The NBC television program "To Catch a Predator" turns sexual addiction into entertainment. The "predator" is lured via an Internet actor into solicitation of a perceived minor by Internet chat and then the cameras catch them showing up at the "minor's" house. I do not doubt their stupidity but then most sinful addictions are "stupid" at some level. In some states, officers with weapons drawn tackle the suspect and cuff him as if he is an armed robber. It is all dramatic for the sake of ratings. But it only fuels the prejudice of the viewer. What about a show where a bank teller leaves cash unattended or a sporty unlocked car with the keys in the ignition? The "predator" program clearly ridicules the offender who at this point is only guilty of solicitation. Granted they may have averted "sex with a minor", but why is this offense worse than domestic abuse, attempted murder, or drinking and driving? I believe television shows like this prey on people with compulsive mental disorders, low IQs, and even mental illness.

Where does compassion enter in? There is still much unknown about the neurochemistry of the brain. Many people with unhealthy sexual compulsions fear discovery, live with guilt and anxiety, and usually only enter therapy by court order. What they need is accountability but also a support system. The AA "buddies" serves such a purpose and it works.

If the goal of reentry and parole is to assist an ex-offender become a functioning citizen and worker, why do we greet them with suspicion, make transition to a half-way house often impossible, and even "map" their location in the community? Why don't we "map'" former burglars or robbers? I understand prohibiting a convicted sex offender from having a job as a day care worker or school bus driver, like not having a recovering alcoholic work as a bartender. In one city, sex offenders cannot live within five miles of a school zone. Of course, zones overlap so clearly no sex offender could reside anywhere in that city. And that was the intention of that ordinance. Former murderers are employed as construction workers, shelf stockers, truck drivers, and volunteer as Sunday school teachers. That is because we believe people can change.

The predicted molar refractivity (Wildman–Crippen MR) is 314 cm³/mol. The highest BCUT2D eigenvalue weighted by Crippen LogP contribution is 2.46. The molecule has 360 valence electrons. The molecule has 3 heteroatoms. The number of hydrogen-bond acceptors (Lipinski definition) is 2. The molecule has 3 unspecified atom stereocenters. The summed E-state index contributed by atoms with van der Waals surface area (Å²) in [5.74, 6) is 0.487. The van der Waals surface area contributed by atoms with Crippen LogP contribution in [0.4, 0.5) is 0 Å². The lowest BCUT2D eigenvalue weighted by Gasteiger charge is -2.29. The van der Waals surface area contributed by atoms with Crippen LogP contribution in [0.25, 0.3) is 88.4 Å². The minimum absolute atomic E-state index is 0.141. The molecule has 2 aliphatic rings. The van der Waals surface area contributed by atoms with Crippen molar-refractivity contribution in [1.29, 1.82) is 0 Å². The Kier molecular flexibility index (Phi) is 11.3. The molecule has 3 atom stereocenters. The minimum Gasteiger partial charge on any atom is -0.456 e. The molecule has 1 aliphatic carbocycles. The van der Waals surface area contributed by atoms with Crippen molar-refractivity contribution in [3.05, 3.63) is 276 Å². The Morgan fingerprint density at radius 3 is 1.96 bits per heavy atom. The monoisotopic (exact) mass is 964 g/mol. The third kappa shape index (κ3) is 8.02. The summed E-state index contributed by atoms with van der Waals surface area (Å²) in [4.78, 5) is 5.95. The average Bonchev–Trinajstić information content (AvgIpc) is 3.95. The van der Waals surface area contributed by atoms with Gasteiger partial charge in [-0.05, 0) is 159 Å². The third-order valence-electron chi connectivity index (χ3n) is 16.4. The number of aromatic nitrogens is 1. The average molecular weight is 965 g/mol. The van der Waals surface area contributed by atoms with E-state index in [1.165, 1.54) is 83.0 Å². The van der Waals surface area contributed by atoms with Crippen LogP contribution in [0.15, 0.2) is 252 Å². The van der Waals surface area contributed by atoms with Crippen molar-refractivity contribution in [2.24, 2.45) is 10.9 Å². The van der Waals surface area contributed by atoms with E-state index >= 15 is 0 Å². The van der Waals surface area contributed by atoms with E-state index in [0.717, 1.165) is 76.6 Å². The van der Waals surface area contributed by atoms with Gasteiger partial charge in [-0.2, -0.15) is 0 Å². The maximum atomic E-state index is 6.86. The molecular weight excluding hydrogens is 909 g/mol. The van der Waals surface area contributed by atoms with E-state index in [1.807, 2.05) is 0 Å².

If we do not believe the sexual offender can change, then it makes sense to find a new Devil's Island, perhaps an asteroid where we can exile them to. And I believe many in society would favor that alternative. It is the logical conclusion to a trend I have seen grow worse in three decades. Many treat sex offenders as non-curable, non-responsive to treatment, and unchangeable. Above all, this is a denial of Biblical truth and God's power to change people.

I do not expect secular people to understand this truth. I do expect Christians to show compassion and give sex offenders a second chance. Are there solutions? Yes, there are things we can do. Here are examples:

  1. Educate the public about the value of accountability programs (half-way houses) that provide support and structure for sex offenders

  2. Provide group and individual counseling for the sex offender

  3. Reserve Internet alerts for only the most dangerous child predators

  4. After ten years, remove most sex offenders from community "mapping"

  5. Invest resources in community mental health centers

  6. Use jails and prisons for only repeat sexual offenders

  7. Isolate and protect sex offenders in jails and prisons from abuse by other prisoners

  8. Use electronic monitoring, home bound detention, and intense supervision while a sex offender is engaged in day treatment (not incarceration)

  9. Provide more funds for counselors and psychologists in jails and prisons so it is not "dead time" for the sex offender

  10. Have churches provide well trained mentors for sex offenders

  11. Fund more MRIs, CAT Scans, and neurological exams to identify some of the causes of compulsive sexual behaviors

  12. Use appropriate, monitored drugs and medications to control some behaviors

In conclusion, we need to stop isolating sex offenders and treating them as beyond hope. We put energy into treating heroin and cocaine addicts. We label some murders as "crimes of passion" and parole the murderer to communities. We let former bank robbers enter banks. We let former shoplifters go into stores. That is because we do not put a magnifying glass on them and track them. I am not suggesting that sex offenders become scout leaders but I am advocating the same freedom of movement other offenders receive. Can they go back to crime? Yes, but shoplifters and bank robbers sometimes return to crime, too. Recidivism stats of robbers and burglars don't prevent parole or keep these offenders out of half-ways houses. Yet we take one offense (sex offenses) and make it more difficult for them to receive needed structure, counseling, and treatment.

Both adult and youthful sexual offenders need support, supervision, accountability, and treatment. There is an incredible lack of resources for them when released. Some cities have only one or two half-way houses or transitional living facilities for sex offenders. Some cities have none at all. Newspapers are quick to report the failures. Few papers run success stories and there are many. People of faith must lead the way to compassion, understanding, and mercy.